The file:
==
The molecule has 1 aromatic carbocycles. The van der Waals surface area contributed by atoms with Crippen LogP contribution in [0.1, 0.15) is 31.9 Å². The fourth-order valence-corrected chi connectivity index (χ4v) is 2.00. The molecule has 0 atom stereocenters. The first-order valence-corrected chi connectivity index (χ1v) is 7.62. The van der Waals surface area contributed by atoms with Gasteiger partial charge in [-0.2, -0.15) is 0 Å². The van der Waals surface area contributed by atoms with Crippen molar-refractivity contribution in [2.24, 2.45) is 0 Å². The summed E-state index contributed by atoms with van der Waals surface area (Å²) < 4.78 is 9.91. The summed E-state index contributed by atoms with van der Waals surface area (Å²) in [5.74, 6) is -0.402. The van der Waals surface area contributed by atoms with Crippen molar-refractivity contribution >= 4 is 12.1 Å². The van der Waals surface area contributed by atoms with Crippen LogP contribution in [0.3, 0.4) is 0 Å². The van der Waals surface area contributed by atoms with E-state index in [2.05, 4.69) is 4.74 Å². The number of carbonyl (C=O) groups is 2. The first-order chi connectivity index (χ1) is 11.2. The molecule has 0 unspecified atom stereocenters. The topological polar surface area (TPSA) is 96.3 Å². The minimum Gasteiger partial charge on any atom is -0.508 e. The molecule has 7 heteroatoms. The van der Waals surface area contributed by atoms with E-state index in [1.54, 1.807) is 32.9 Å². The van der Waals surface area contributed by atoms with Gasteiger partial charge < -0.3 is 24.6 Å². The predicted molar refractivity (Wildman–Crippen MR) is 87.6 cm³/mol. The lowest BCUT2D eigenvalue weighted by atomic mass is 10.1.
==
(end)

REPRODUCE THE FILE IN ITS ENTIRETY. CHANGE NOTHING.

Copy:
The molecule has 1 aromatic carbocycles. The van der Waals surface area contributed by atoms with Crippen LogP contribution in [0.1, 0.15) is 31.9 Å². The fourth-order valence-corrected chi connectivity index (χ4v) is 2.00. The molecule has 0 atom stereocenters. The first-order valence-corrected chi connectivity index (χ1v) is 7.62. The van der Waals surface area contributed by atoms with Gasteiger partial charge in [-0.2, -0.15) is 0 Å². The van der Waals surface area contributed by atoms with Crippen molar-refractivity contribution in [2.24, 2.45) is 0 Å². The summed E-state index contributed by atoms with van der Waals surface area (Å²) < 4.78 is 9.91. The summed E-state index contributed by atoms with van der Waals surface area (Å²) in [5.74, 6) is -0.402. The van der Waals surface area contributed by atoms with Crippen molar-refractivity contribution >= 4 is 12.1 Å². The van der Waals surface area contributed by atoms with Crippen LogP contribution in [0.3, 0.4) is 0 Å². The van der Waals surface area contributed by atoms with E-state index in [2.05, 4.69) is 4.74 Å². The number of carbonyl (C=O) groups is 2. The first-order chi connectivity index (χ1) is 11.2. The molecule has 0 unspecified atom stereocenters. The topological polar surface area (TPSA) is 96.3 Å². The minimum Gasteiger partial charge on any atom is -0.508 e. The molecule has 7 heteroatoms. The van der Waals surface area contributed by atoms with E-state index in [1.54, 1.807) is 32.9 Å². The van der Waals surface area contributed by atoms with Gasteiger partial charge < -0.3 is 24.6 Å². The predicted molar refractivity (Wildman–Crippen MR) is 87.6 cm³/mol. The lowest BCUT2D eigenvalue weighted by atomic mass is 10.1.